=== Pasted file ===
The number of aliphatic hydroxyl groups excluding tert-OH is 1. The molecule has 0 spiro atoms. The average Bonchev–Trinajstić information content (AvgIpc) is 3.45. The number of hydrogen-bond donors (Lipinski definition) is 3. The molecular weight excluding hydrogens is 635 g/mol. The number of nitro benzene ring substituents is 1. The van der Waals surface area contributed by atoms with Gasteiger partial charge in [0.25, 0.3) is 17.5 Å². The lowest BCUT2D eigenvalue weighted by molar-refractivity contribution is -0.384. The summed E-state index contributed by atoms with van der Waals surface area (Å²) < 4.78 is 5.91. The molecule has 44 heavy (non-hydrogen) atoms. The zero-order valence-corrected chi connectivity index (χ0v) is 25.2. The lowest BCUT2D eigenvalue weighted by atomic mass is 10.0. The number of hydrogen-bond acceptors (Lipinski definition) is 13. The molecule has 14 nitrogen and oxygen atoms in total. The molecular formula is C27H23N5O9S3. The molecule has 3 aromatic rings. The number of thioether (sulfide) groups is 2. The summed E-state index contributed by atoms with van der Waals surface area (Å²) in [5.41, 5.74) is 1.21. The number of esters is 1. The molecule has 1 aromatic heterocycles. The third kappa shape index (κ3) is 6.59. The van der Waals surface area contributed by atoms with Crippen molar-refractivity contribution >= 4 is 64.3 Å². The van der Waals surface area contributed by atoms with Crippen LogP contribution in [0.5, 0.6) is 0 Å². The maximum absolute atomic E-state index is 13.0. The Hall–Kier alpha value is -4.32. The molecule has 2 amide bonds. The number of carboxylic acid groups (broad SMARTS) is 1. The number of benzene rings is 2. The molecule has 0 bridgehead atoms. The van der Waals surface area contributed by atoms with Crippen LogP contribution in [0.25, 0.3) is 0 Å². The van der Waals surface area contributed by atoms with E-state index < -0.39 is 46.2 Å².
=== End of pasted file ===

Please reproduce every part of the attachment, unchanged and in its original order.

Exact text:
The number of aliphatic hydroxyl groups excluding tert-OH is 1. The molecule has 0 spiro atoms. The average Bonchev–Trinajstić information content (AvgIpc) is 3.45. The number of hydrogen-bond donors (Lipinski definition) is 3. The molecular weight excluding hydrogens is 635 g/mol. The number of nitro benzene ring substituents is 1. The van der Waals surface area contributed by atoms with Gasteiger partial charge in [0.25, 0.3) is 17.5 Å². The lowest BCUT2D eigenvalue weighted by molar-refractivity contribution is -0.384. The summed E-state index contributed by atoms with van der Waals surface area (Å²) < 4.78 is 5.91. The molecule has 44 heavy (non-hydrogen) atoms. The zero-order valence-corrected chi connectivity index (χ0v) is 25.2. The lowest BCUT2D eigenvalue weighted by atomic mass is 10.0. The number of hydrogen-bond acceptors (Lipinski definition) is 13. The molecule has 14 nitrogen and oxygen atoms in total. The molecular formula is C27H23N5O9S3. The molecule has 3 aromatic rings. The number of thioether (sulfide) groups is 2. The summed E-state index contributed by atoms with van der Waals surface area (Å²) in [5.41, 5.74) is 1.21. The number of esters is 1. The molecule has 1 aromatic heterocycles. The third kappa shape index (κ3) is 6.59. The van der Waals surface area contributed by atoms with Crippen molar-refractivity contribution >= 4 is 64.3 Å². The van der Waals surface area contributed by atoms with Crippen LogP contribution in [0.5, 0.6) is 0 Å². The maximum absolute atomic E-state index is 13.0. The Hall–Kier alpha value is -4.32. The molecule has 2 amide bonds. The number of carboxylic acid groups (broad SMARTS) is 1. The number of benzene rings is 2. The molecule has 0 bridgehead atoms. The van der Waals surface area contributed by atoms with Crippen LogP contribution in [0.25, 0.3) is 0 Å². The van der Waals surface area contributed by atoms with E-state index < -0.39 is 46.2 Å².